A sport that has something that no other FHC sport has


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Boy on bathroom scales

Here at Forest Hills Central, twenty-five sports are offered for both genders at all levels of competition. These sport offerings range from dance and rugby all the way to the more traditional sports like football, basketball, and baseball. Many of them are similar, and in order to train and prepare, athletes from different sports train in pretty similar ways. However, there is one sport where preparation is quite unique: the sport of wrestling.

In wrestling, wrestlers compete in weight classes, meaning they go against other athletes that have similar weights as them. This is done to make it fair and obviously keep everyone safe. On the day of each meet, wrestlers will be weighed prior to their matches to ensure that they are eligible to compete in their specific weight classes.

This specific aspect of wrestling is quite unique, and with it comes some strategy. Wrestlers need to maintain their weights throughout the entire season, and they sometimes also need to cut a few pounds in order to qualify for certain weight classes. If you are at the top of your weight class, not to say you automatically win, but you might have a better chance than being at the bottom of your weight class. If a wrestler is close to the cutoff between two weight classes, he or she will try to lose, otherwise known as cut, in order to make it to the lower of the two.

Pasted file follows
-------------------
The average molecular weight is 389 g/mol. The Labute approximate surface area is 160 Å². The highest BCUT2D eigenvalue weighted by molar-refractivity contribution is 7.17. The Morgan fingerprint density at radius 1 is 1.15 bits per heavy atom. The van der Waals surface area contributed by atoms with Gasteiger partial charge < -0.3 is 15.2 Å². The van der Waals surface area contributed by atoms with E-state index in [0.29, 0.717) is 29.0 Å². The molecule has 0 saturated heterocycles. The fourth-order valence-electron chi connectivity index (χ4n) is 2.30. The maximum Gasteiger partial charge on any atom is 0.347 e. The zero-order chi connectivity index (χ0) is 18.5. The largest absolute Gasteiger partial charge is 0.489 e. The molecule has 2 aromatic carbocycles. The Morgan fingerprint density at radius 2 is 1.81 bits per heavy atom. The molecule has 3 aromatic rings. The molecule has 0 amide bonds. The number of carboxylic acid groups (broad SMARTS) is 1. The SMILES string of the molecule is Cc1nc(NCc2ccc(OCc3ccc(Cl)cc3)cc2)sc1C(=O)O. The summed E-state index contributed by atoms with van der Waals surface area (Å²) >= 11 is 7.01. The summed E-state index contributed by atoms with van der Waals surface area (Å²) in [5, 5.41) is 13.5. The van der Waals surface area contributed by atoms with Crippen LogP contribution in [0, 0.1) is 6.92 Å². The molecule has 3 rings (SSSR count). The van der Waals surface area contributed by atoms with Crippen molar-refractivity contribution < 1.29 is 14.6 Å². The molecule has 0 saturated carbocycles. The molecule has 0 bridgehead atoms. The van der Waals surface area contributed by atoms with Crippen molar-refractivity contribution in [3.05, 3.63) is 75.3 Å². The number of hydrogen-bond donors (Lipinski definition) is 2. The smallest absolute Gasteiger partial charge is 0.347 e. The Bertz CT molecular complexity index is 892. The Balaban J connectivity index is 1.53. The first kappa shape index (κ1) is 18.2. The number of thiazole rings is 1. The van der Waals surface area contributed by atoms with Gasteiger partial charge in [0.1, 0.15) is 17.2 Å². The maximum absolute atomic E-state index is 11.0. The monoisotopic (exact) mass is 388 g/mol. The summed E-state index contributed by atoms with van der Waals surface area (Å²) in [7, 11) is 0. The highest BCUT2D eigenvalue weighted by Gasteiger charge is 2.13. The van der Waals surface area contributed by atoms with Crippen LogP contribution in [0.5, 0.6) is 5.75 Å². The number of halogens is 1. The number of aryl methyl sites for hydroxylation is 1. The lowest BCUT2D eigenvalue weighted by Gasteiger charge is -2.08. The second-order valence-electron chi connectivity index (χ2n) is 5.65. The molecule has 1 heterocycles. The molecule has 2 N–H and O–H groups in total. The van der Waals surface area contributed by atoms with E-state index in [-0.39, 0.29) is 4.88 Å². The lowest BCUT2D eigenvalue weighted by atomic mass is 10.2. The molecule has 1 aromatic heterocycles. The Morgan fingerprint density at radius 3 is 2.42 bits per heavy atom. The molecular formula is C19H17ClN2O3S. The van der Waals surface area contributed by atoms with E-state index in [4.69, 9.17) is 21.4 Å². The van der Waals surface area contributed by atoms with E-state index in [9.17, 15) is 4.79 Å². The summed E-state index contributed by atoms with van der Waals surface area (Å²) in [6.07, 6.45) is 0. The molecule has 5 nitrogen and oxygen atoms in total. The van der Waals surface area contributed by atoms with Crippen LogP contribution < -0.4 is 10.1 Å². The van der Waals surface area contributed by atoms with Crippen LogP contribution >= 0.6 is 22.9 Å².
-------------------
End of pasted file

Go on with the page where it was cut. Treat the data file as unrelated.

For most athletes, cutting or gaining weight is not the issue, but rather it is maintaining the weight. For Trevor Williams, a junior wrestler for the FHC Rangers, he has found a groove that works for him during the wrestling season.

“Personally, I can eat anything I want to, just in moderation,” he told me when I asked about his eating habits during the season. He then continued by saying he eats “more fruits and vegetables during the season and less carbs.”

During the season, wrestlers like Trevor have to be conscientious of what they are eating and make sure that they are watching their diet in order to meet qualifying requirements and standards for competition. No other athlete in any other sport here at FHC has to worry about this, which makes wrestling quite unique. People who do not have a keen knowledge of wrestling could say that changing diets so suddenly, cutting or increasing weight, or increasing or decreasing food intake might cause health problems and could be dangerous to the health of the athlete. I talked to another wrestler in order to see his opinion.

Alex Korff, another FHC wrestler, said that for him maintaining weight “is pretty safe and hard to get sick off of but does take a lot of eating to maintain the weight.”

Alex tries to increase his food intake right before his wrestling meets so that he can be as close to the required weight as possible. For other wrestlers, it can sometimes be the opposite, going a whole day before a meet without eating in order to become eligible for certain weight classes. Yes, this does sound risky, but with the proper education of how to do it the correct way, it can be accomplished safely.

Maintaining weight is unique and just as important off the mat as knowing what to do on the mat. It is far from a traditional way of preparing for matches, games, and events, but it is equally important as skill work and mental preparation.